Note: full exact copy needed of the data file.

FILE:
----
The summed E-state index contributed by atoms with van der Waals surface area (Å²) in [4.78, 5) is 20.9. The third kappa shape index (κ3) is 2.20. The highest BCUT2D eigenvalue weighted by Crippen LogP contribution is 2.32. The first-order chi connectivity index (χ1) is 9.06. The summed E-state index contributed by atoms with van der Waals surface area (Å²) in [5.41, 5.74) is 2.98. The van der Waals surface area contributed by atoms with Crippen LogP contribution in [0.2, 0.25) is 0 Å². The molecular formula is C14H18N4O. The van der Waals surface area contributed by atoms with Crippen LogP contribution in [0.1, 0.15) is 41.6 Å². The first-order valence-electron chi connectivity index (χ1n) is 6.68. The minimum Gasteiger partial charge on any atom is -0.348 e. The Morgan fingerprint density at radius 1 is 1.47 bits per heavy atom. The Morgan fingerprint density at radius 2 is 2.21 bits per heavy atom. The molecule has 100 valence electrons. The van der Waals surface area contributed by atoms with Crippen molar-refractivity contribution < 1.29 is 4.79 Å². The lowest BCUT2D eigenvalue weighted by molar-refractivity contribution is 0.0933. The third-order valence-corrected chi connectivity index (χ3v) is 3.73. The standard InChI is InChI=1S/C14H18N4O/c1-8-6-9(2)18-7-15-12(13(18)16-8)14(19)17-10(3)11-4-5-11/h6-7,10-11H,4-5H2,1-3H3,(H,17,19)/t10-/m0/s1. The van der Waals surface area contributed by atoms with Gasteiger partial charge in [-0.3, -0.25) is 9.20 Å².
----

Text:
The summed E-state index contributed by atoms with van der Waals surface area (Å²) in [4.78, 5) is 20.9. The third kappa shape index (κ3) is 2.20. The highest BCUT2D eigenvalue weighted by Crippen LogP contribution is 2.32. The first-order chi connectivity index (χ1) is 9.06. The summed E-state index contributed by atoms with van der Waals surface area (Å²) in [5.41, 5.74) is 2.98. The van der Waals surface area contributed by atoms with Crippen LogP contribution in [0.2, 0.25) is 0 Å². The molecular formula is C14H18N4O. The van der Waals surface area contributed by atoms with Crippen LogP contribution in [0.1, 0.15) is 41.6 Å². The first-order valence-electron chi connectivity index (χ1n) is 6.68. The minimum Gasteiger partial charge on any atom is -0.348 e. The Morgan fingerprint density at radius 1 is 1.47 bits per heavy atom. The Morgan fingerprint density at radius 2 is 2.21 bits per heavy atom. The molecule has 100 valence electrons. The van der Waals surface area contributed by atoms with Crippen molar-refractivity contribution < 1.29 is 4.79 Å². The lowest BCUT2D eigenvalue weighted by molar-refractivity contribution is 0.0933. The third-order valence-corrected chi connectivity index (χ3v) is 3.73. The standard InChI is InChI=1S/C14H18N4O/c1-8-6-9(2)18-7-15-12(13(18)16-8)14(19)17-10(3)11-4-5-11/h6-7,10-11H,4-5H2,1-3H3,(H,17,19)/t10-/m0/s1. The van der Waals surface area contributed by atoms with Gasteiger partial charge in [-0.3, -0.25) is 9.20 Å².